Kevin Moore had been a star attorney, beloved by his clients as well as fellow lawyers, judges, probation officers and other esteemed members of the legal establishment. But at the beginning of Martin Clark’s crackling screwball legal con artist comedy “The Substitution Order” (Knopf), his career has self-destructed after a three-month cocaine binge concluded with him startled awake in a stripper’s bed as drug cops bust in to raid the place.
Now Moore is on probation, he can’t practice law, his wife is divorcing him, and his job is making sandwiches at a sub shop. As he sees it, he’s doing his penance, demonstrating that he’s cleaned up and committed to self-improvement.
That’s until a con man saunters in, calling himself Caleb Opportunity, and threatens Moore with a malpractice suit for failing to close a real estate deal for a client when he was zonked on cocaine. The accusation is bogus, Martin insists, and he tells the guy off. Mr. Opportunity says if Moore just plays along, they’ll pay him $250,000 and use their political pull to get Moore’s law license restored. Moore tells him off again. “The train, Kevin, is coming,” Mr. Opportunity warns. “You want to write on it or you want it to run over you?”
The scam registers as so far fetched that it’s hard to take seriously—whether you’re Moore or the reader. But then a new probation officer shows up. Even though Moore has been clean from drugs for a year, the officer plants drugs and a gun in Moore’s car and rigs a drug test so that Moore fails. Now even his friends have trouble trusting the word of this recovering attorney against the probation officer’s frame job.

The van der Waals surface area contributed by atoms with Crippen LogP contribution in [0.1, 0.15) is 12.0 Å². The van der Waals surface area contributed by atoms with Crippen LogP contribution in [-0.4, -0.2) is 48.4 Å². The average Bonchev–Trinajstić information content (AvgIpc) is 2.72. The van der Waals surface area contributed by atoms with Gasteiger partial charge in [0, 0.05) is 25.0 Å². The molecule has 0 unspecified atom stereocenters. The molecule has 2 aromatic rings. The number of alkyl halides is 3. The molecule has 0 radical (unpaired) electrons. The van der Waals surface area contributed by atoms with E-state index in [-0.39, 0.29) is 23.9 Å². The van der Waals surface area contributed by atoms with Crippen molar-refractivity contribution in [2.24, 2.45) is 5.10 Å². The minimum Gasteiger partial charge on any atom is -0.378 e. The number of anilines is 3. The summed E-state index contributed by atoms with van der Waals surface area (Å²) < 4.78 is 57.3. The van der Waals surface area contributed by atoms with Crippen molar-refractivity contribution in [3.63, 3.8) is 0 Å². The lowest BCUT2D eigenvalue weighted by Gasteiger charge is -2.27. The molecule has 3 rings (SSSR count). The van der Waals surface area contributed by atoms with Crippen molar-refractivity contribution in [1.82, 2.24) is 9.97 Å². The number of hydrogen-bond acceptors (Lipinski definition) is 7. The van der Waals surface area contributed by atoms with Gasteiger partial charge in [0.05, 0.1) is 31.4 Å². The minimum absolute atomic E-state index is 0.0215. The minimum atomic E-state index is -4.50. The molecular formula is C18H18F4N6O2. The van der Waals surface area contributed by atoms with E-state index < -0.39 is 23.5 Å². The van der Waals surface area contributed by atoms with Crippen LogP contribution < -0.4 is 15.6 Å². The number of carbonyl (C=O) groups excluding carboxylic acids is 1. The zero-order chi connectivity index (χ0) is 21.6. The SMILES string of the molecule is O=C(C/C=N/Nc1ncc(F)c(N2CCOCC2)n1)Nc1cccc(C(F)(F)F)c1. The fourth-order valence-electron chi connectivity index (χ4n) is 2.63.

The story turns into one of those cunningly knotty confidence games, full of twists and trap doors, all recounted with humor and aplomb. It’s like a Virginia legal world version of one of Carl Hiaasen’s Florida crime shenanigans. Moore and his friends are delightful company, deliciously wicked with the law, but down to earth, flirty, good humored, forgiving, good hearted. In other words, for all the author’s narrative exaggerations, they feel like three-dimensional portrayals of grownups. (This is an improvement over Martin’s previous novels in which characters have often been too movie star pretty. And skip his first novel “The Many Aspects of Mobil Home Living,” which is tainted by violent misogyny.)
Moore keeps thinking he can outwit the con artists, only to—again!—unhappily discover that he’s not hit rock bottom, yet.
There are various baddies involved in the con, but the book’s major villains are crooked systems—an insurance industry designed to rake in fortunes by avoiding paying for medical care—a legal system that crushes little folks with righteous fervor because society has more faith in familiar stories and stereotypes than in the complicated facts. That the author of these sentiments is a retired Virginia circuit court judge does not inspire optimism for our society.
I won’t reveal the plot turns, but when a friend tracks down Moore to explain how it all turns out, the friend is grinning and hollering, “You sun of a gun.” It’s hard not to smile and laugh out loud too. It’s the sort of delightful tall tale that leaves you itching to read more from Martin Clark.
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